“There’s the continuity piece that doesn’t have the perils of those big movie launches and all of the timing and nail biting that goes along with those features,” says Carol Spieckerman, president of the Bentonville, Arkansas-based retail consultancy newmarketbuilders. “They get the big surge from the movie and they get to continue the franchise [with] Netflix as a flanker strategy to ride that brand to the beach.”

It’s a strategy DreamWorks is counting on for multiple franchises, including Netflix exclusives DreamWorks Dragons, based on the How to Train Your Dragon movies, and the brand-new B.O.O. film franchise.

“When you go to a retailer and say not only is B.O.O. (Bureau of Otherworldly Operations) coming out as a movie, but we’re going to have 78 episodes to follow it…it’s getting us placement,” Connolly says. With that guaranteed TV commitment, licensees don’t have the worries associated with a traditional broadcast placement. There’s no danger of getting yanked from the airwaves if ratings fail to take off immediately, which pretty much stops licensing programs in their tracks. In fact, in this scenario, a property has the breathing room not often afforded by the ratings-driven demands of network television. “We’re not going to cancel [a series] after season one or season two,” he notes. “We’re saying three years or bust, and retailers like to hear that because it lowers their liability on the buy.”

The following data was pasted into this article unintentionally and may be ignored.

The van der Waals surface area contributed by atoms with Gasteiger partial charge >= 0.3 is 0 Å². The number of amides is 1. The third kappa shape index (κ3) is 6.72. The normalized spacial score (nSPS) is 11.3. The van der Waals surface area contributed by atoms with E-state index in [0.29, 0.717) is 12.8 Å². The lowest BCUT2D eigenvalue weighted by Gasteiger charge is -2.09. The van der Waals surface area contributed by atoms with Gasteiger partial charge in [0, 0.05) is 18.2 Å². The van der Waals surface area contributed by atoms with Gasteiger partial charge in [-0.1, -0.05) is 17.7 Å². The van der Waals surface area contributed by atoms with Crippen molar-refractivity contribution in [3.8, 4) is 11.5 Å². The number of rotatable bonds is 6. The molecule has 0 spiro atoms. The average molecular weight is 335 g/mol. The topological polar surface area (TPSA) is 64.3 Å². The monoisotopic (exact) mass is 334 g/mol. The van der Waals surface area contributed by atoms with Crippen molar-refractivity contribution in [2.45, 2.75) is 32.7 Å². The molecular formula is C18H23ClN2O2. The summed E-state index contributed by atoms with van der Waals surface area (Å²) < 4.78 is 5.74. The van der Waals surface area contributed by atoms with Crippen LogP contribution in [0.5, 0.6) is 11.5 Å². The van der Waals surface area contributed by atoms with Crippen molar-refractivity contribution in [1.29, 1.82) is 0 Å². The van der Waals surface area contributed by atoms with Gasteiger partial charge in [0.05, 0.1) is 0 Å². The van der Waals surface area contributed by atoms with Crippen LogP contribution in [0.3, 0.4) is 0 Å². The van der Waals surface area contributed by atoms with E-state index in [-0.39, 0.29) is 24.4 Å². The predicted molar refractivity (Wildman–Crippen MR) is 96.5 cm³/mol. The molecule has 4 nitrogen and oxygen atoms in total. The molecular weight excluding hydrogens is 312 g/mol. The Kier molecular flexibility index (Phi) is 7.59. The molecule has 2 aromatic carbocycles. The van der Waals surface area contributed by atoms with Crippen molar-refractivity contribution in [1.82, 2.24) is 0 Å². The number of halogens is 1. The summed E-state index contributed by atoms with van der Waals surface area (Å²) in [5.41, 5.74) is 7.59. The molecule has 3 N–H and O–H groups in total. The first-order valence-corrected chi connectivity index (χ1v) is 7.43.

The challengers
While Netflix is the undisputed leader in SVOD today, there is no shortage of competitors looking to chip away at its kids audience. There are an array of children-focused platforms (like HopsterTV and Kidoodle) and territorial services (such as Shomi, a Canadian video streaming service from communications giants Rogers and Shaw) all looking for a piece of the SVOD pie. Then there’s heavyweight Amazon, which signed a deal in 2013 with Nickelodeon-owner Viacom to bring its vault of children’s content that was formerly available on Netflix to Amazon Prime. Viacom’s deal with the e-tail giant also offered certain consumer products perks, as seen last Christmas when Amazon launched three separately branded online shops for Nick’s SpongeBob SquarePants, Dora the Explorer and Teenage Mutant Ninja Turtles.